9. Research to find the best veterinarian for you. Ask your friends, family, and co-workers who they recommend. There are many wonderful veterinarians available who are not overly priced. Some offer monthly payment plans, others offer "wellness programs" that may save you money in the long run. Don't be afraid to ask questions.

10. Look for coupons, rebates or promotional offers. Many local coupon mailers and magazines will have veterinarian ads with coupons or discount offers. Your vet may also have rebate forms available for certain medications. Schedule your pet's dental cleaning during "Dental Month", or watch for other special promotions..

11. Ask your vet if they offer any discounts. Some will offer discounts for "established" patients, or for referrals. Take advantage of any discounts available to you.

12. Watch for local vaccine clinics. Many local vets offer low-cost vaccine clinics on weekends where you can get your pet's basic vaccines at discounted rates. Call around, or watch the calendar of events on this website for any special clinics coming up.

13. Spay or Neuter your pet early. You’ll save on vet bills for serious medical conditions such as breast, uterine and testicular cancer. You’ll also greatly reduce the risk that your pet will be hit by a car or injured in a fight, since animals “on the prowl” are prone to wandering and aggression.

14. Make use of local low cost spay/neuter clinicsUCAN  is a highly recommended spay/neuter clinic here in Cincinnati. Their rates can be significantly lower than most veterinary hospitals. You can also find voucher programs that many vets will honor to save you money on the procedure. Check our Spay/Neuter page for some local resources.

15. Sign up for a pet first aid class. Watch our calendar for upcoming pet first aid classes and clinics. For a fee you will get hands-on training and a manual. Knowing how to perform basic first aid could possibly save your pet's life in an emergency. Always consult your veterinarian in case of emergencies or illness, but knowing basic pet first aid will help you know how to recognize what's going on and act quickly.

16. Check our Financial Assistance page for help in extreme situations. There are organizations that can help with large vet bills. Care Credit is a pet care credit card that may also be of help.

Plan ahead and you can prevent future advanced problems that end up costing a lot of money. Proper routine care, prevention, research, knowledge and common sense... and it is possible to save money and still have a healthy and happy pet!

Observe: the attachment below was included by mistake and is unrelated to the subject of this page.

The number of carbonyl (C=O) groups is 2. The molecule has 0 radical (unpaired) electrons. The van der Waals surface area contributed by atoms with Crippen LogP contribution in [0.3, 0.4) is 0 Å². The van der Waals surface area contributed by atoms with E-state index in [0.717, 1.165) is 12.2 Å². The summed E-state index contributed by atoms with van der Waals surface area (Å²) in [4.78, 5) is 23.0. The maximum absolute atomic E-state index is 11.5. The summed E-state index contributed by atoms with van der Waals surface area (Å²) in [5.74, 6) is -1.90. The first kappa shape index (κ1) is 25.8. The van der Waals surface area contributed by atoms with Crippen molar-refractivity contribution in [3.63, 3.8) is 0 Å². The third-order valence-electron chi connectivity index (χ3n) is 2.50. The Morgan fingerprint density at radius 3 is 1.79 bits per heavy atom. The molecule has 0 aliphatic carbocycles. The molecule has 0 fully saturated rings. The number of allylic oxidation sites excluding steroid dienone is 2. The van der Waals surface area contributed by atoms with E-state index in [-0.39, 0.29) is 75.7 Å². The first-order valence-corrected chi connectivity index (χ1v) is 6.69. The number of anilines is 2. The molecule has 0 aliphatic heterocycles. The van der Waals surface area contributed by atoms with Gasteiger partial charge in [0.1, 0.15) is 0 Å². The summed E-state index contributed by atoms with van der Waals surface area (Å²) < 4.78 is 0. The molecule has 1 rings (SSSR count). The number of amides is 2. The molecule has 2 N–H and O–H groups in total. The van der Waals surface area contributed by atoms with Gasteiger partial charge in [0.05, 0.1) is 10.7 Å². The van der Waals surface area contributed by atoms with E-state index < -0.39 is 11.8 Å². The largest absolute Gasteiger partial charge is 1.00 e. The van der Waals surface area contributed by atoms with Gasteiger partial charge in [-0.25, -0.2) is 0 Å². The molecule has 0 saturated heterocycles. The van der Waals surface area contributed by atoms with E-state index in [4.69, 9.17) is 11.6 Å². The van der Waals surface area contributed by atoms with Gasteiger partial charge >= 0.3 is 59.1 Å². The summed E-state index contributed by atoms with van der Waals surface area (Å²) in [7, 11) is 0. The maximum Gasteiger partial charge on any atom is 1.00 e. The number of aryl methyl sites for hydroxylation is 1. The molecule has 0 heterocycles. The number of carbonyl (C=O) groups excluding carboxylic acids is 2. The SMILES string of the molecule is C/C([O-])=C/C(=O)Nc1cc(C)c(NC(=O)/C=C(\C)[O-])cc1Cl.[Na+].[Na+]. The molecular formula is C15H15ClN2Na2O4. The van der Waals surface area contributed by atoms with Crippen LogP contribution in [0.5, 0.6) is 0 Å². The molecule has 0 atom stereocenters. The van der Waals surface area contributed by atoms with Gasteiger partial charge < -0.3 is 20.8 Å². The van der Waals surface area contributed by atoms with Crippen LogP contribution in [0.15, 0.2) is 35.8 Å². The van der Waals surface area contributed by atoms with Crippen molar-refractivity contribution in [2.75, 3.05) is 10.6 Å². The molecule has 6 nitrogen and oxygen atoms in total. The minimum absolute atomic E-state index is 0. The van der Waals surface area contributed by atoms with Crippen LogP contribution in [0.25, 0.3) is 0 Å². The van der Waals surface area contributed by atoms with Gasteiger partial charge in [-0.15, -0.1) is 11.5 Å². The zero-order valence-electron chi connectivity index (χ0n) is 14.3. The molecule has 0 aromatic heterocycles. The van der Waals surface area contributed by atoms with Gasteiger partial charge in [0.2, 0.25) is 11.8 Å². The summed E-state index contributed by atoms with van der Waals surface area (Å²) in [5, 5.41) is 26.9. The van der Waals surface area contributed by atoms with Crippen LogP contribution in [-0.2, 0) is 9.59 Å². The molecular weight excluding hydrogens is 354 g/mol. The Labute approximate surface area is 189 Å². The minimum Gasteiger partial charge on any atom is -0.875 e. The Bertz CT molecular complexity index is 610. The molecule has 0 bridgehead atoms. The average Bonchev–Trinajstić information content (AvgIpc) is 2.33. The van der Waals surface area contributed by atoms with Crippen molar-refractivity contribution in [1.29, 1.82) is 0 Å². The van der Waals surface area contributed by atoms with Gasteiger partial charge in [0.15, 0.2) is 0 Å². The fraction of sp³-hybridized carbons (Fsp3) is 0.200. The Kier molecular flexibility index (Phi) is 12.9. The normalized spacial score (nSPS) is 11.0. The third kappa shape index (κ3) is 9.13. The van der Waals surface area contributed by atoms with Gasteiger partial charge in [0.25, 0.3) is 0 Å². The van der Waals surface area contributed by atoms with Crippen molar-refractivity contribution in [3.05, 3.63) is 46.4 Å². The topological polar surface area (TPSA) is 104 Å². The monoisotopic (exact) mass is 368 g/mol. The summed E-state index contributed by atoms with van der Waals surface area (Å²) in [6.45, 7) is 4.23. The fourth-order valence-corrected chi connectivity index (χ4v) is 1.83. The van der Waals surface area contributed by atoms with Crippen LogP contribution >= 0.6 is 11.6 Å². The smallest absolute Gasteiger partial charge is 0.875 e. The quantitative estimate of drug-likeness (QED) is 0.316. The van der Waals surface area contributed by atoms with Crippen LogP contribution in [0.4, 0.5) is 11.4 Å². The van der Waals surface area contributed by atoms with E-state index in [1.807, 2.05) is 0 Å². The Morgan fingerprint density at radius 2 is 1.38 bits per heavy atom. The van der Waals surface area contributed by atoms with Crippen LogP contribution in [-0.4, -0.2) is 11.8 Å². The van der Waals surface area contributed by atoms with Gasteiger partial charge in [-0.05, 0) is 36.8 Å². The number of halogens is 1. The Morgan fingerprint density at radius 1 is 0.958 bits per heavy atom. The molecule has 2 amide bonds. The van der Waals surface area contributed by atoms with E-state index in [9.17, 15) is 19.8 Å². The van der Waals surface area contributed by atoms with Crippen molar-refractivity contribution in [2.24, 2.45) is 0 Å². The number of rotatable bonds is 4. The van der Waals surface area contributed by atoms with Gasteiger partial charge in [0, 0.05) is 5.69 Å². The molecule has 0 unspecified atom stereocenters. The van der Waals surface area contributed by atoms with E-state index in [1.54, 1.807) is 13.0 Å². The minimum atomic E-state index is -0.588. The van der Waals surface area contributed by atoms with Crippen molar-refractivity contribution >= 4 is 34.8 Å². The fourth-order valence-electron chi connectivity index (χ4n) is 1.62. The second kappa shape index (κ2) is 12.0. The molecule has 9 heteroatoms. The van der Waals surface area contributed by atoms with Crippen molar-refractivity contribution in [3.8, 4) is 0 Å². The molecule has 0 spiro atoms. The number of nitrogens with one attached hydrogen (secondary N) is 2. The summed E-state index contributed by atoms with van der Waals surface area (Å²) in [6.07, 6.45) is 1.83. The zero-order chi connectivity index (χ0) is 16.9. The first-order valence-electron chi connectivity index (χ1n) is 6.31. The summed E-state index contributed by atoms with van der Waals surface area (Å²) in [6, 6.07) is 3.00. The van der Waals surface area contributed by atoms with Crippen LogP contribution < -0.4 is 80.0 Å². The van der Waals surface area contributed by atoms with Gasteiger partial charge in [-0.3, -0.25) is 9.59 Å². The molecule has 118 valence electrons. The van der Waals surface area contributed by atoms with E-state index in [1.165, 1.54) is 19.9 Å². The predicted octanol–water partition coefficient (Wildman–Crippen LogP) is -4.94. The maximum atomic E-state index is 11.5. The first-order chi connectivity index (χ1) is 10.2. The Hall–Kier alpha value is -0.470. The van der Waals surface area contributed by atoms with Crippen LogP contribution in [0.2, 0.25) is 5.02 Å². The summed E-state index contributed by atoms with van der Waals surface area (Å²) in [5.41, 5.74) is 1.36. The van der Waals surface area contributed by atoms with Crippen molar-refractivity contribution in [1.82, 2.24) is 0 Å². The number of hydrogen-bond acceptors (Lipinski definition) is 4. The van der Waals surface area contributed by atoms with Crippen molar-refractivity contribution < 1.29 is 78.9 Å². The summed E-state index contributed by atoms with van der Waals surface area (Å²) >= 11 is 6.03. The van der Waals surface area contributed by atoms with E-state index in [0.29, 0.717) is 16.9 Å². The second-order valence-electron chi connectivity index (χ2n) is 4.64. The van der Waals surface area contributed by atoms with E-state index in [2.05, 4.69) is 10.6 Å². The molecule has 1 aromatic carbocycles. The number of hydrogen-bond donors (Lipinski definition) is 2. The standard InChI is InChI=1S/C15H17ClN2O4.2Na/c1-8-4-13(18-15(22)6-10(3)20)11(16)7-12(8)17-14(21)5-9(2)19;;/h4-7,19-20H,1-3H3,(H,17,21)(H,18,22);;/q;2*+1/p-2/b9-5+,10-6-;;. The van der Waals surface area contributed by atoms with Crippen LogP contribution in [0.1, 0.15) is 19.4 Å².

Originally Compiled by Kathy McRoberts  on May 6, 2011

Cincinnati Dog Knowledge Center

By Pets in Need 08 Jan, 2018

Education is the first step  in pet poison prevention

Pet owners should take the time to educate themselves on the various, sometimes unexpected, pet poisons in their environments. The  Pet Poison Helpline  provides an extensive list of poisonous items for pet owners to be aware of, but here are a few of the most common items seen by veterinarians:

By Pets in Need 11 Dec, 2017

Outdoor Animals:

Many people believe certain dog breed, such as huskies and malamutes, are capable of living outside all of the time because of their thick coats. However, no dog breed should be consistently left unprotected outside. According to the City of Cincinnati, when the temperature is below 20 degrees Fahrenheit or above 90 degrees Fahrenheit, a pet owner should not leave their dog outside for longer than sixty minutes without adequate shelter. For outside dogs, owners should provide a warm, dry, draft free shelter with fresh, unfrozen water. Heated water bowls are a great option to ensure consistent access to unfrozen water. Owners should also feed their outdoor dogs more during the winter because their bodies use more energy trying to keep warm. In 2016, the City of Cincinnati passed an ordinance with further restrictions and shelter guidelines for dog tethering and weather conditions, which can be found by  clicking here